Israel is a unique strategic asset for the United States in the Middle East. The two allies are currently expanding their long-standing partnership in key areas such as ballistic missile defense, counter- proliferation, and counter-terrorism. The U.S. armed forces make frequent use of Israeli facilities, hold joint maneuvers with their IDF counterparts, and procure a wide array of Israeli designed defense technologies produced here in the United States. As U.S. defense budgets and armed forces continue to shrink, making use of our allies' military capabilities becomes an increasingly important element of our national defense.

Israel and the United States are the world leaders in developing defenses against tactical and theater-range ballistic and cruise missiles. Current joint U.S.-Israeli efforts in this area, such as the Arrow missile, Boost Phase Intercept program, and Nautilus laser, can enhance deterrent capabilities and provide a shield for U.S. forces operating abroad, as well as civilian targets.

The U.S. armed forces continue to widely test and procure Israeli defense systems. As the Pentagon's R&D budget continues to shrink in coming years, buying proven high-tech Israeli systems "off the shelf" will become increasingly attractive. Israel specializes in a variety of technologies critical to the U.S. defense industrial base. Procurement contracts with Israeli defense technology firms can save the United States millions of dollars in development costs, with some projects emerging as large programs for U.S. and Israeli industries.

Intelligence cooperation with Israel played an important role during the 1991 Gulf war. Raw data on Iraq was provided to the United States, and Israeli-developed Unmanned Aerial Vehicles (UAVs) were used extensively by U.S. forces in the Gulf war to gather "real-time" information.

Israel provides facilities for the storage and maintenance of U.S. military material for American or Israeli use in a crisis situation. Up to $300 million worth of dual-use military supplies will be prepositioned in Israel. Israel' s Haifa harbor continues to be the favorite port of call for the U.S. Navy' s Sixth Fleet, accounting for roughly 50 percent of all visits in the Eastern Mediterranean. An average of 20 U.S. warships, including aircraft carriers, visit the port each year, many to utilize the harbor's excellent and unique repair and servicing facilities. Joint military maneuvers are routinely held between the Sixth Fleet, the U.S. Air Force or other American forces and their counterparts in the Israel Defense Forces (IDF). Last year, units of the IDF and American land, naval, and air forces conducted combined maneuvers in Israel's Negev desert and the Mediterranean Sea -- the largest joint exercises ever conducted between the two allies, underscoring the importance both sides attach to expanding the strategic relationship. Israel has also staged joint training with American special counter-terrorism forces. While intended primarily to protect the Israel from air attack and support the ground forces, the IDF could in particular circumstances join a coalition with the U.S. armed forces against a mutual threat.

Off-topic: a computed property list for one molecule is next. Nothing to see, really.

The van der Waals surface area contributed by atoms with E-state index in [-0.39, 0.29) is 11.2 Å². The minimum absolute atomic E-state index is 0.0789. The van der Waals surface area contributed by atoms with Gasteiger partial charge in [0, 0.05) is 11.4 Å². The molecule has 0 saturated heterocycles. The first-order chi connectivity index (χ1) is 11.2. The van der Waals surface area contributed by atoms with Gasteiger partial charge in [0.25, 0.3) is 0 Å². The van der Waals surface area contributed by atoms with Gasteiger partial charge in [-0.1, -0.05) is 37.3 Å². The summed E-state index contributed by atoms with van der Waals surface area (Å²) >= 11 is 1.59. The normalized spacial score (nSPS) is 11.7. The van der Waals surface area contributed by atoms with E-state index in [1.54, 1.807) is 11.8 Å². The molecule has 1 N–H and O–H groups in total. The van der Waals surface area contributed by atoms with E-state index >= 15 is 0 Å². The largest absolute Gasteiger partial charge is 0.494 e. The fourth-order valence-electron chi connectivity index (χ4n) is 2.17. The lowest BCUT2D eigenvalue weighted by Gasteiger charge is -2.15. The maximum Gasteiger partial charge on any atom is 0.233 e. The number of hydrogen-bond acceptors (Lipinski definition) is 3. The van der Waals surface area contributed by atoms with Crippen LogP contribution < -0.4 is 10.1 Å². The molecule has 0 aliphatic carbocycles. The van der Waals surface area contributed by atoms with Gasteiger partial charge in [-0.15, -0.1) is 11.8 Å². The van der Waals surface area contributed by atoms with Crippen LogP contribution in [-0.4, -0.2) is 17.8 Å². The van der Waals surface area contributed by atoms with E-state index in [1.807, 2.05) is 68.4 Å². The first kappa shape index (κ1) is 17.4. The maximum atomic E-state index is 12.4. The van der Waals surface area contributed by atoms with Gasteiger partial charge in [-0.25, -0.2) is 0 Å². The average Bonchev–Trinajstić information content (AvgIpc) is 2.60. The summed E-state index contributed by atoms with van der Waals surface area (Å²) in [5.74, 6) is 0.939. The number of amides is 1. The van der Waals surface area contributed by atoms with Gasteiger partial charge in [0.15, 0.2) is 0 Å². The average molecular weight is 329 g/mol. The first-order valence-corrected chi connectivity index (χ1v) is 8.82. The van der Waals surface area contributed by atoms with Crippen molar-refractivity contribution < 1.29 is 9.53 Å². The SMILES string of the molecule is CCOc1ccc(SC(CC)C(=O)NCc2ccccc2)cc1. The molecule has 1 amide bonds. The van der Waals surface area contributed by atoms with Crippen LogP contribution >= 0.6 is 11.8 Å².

Israel has taken the first steps toward participation in an anti- Islamist regional coalition. Its contacts with the Arab world have expanded dramatically since the signing of the Israel-PLO accord in September, 1993. These contacts have led to a full peace treaty with Jordan (in addition to the peace treaty with Egypt signed in 1979), and to the establishment of low-level diplomatic ties with Morocco, Tunisia, Oman, Qatar, and Mauritania, and warming relations with Bahrain, Yemen, and other moderate Arab nations concerned with Islamic radicalism.